This is a week of reviews of officially bottled Taliskers. Once upon a time, officially bottled Taliskers were pretty much the only kind there were; in recent years, however, some young casks have emerged from indie bottlers. But that is neither here nor there. The week began with a 9 yo distillery hand-fill from a “rejuvenated” red wine cask. I did not like it. I did not like it at all. Today’s whisky is one year older and is the classic 10 yo—a whisky that I once recommended without reservation to anyone looking for a reasonably priced single malt of good quality. This quality has slipped over time—see the transition from the 2009 release I reviewed in 2014 to the 2016 release that I reviewed in 2018—but the Talisker 10 has remained a solid malt. And the price too has remained reasonable—I got this for less than $50 in Minnesota (compare with the Springbank 10). Well, as I say that it remains a solid malt, I remember that it’s been a while since I last tried it. Today’s review is of a bottle from the 2021 release. I’m not sure when Diageo’s brain trust decided to mess with the label design but, as I noted on Twitter when I purchased this bottle last year, they’ve really hit it with the ugly stick. How about what’s inside? Let’s see.
Talisker 10, 2021 Release (45.8%; from my own bottle)
Nose: Well, that’s much better: sooty smoke, pepper and salt. As it sits, there’s some dried orange peel and some dried mushrooms as well. With more time still, the soot recedes a little and there’s a papery quality. With a touch of water the smoke recedes further still and a biscuity sweetness emerges.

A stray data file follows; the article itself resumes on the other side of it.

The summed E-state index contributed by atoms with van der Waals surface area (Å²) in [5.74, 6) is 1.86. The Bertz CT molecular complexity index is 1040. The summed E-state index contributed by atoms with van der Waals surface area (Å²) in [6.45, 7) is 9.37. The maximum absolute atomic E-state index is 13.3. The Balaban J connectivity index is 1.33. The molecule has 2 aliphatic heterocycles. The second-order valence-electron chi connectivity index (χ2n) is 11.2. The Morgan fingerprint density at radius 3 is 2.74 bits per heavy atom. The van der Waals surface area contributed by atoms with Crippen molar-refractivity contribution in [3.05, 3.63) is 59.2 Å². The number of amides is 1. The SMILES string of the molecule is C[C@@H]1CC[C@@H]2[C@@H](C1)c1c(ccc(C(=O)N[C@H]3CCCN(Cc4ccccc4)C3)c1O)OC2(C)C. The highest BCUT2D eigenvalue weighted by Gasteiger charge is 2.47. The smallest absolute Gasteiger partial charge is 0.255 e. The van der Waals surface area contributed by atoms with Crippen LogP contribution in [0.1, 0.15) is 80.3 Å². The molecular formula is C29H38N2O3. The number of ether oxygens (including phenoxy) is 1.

Palate: Comes in as indicated by the nose with the smoke in the lead. A good drinking strength and decent texture. The pepper turns to chilli pepper here. A little more bitter on the second sip but nothing like Monday’s 9 yo—the bitter notes are more vegetal, not oak-driven. With more time, there’s some lime to go with the pepper and the soot. Okay, let’s add a drop or two of water. Less salt and less pepper now and more of the paper from the nose (like licking an envelope) along with some malty sweetness.
Finish: Long. The smoke remains on top with the chilli pepper below it. The salt rises up as it fades and has the last word. Less salt here too with water but the smoke and pepper still rise up here.
Comments: Very much in line with the general profile as expressed in the 2009 and 2016 releases I’ve previously reviewed. But if the 2016 didn’t have the depth or richness of the 2009, this one is a tad simpler still. Still a very pleasant whisky, and not one I would ever turn down, but some distance from the excellent Talisker 10 of old. On the other hand, it’s a greater distance still from the recent distillery hand-fill that I found all but undrinkable.
Rating: 84 points.
I have a similar vintage at home and I’m disappointed by it. Every time I have it it always seems to leave some vague hints of what I recognise as the great whisky I used to love. I’ve had the same impression whether I have it on its own or with other whiskies (it came out very unfavourably against the Ardbeg 10 and an indie Caol Ila for example).
Same with the 18. I had it recenty at a blind tasting and was very surprised at the reveal because in my mind I held the 18 as the whisky that started it all when I first had it in 2005. Of course it’s hard to tell how much of it is me and how much is the whisky, but a recent Special Release impressed me (easily a 90 in my book), so I’m officially joining the ‘it ain’t what it used to be’ club.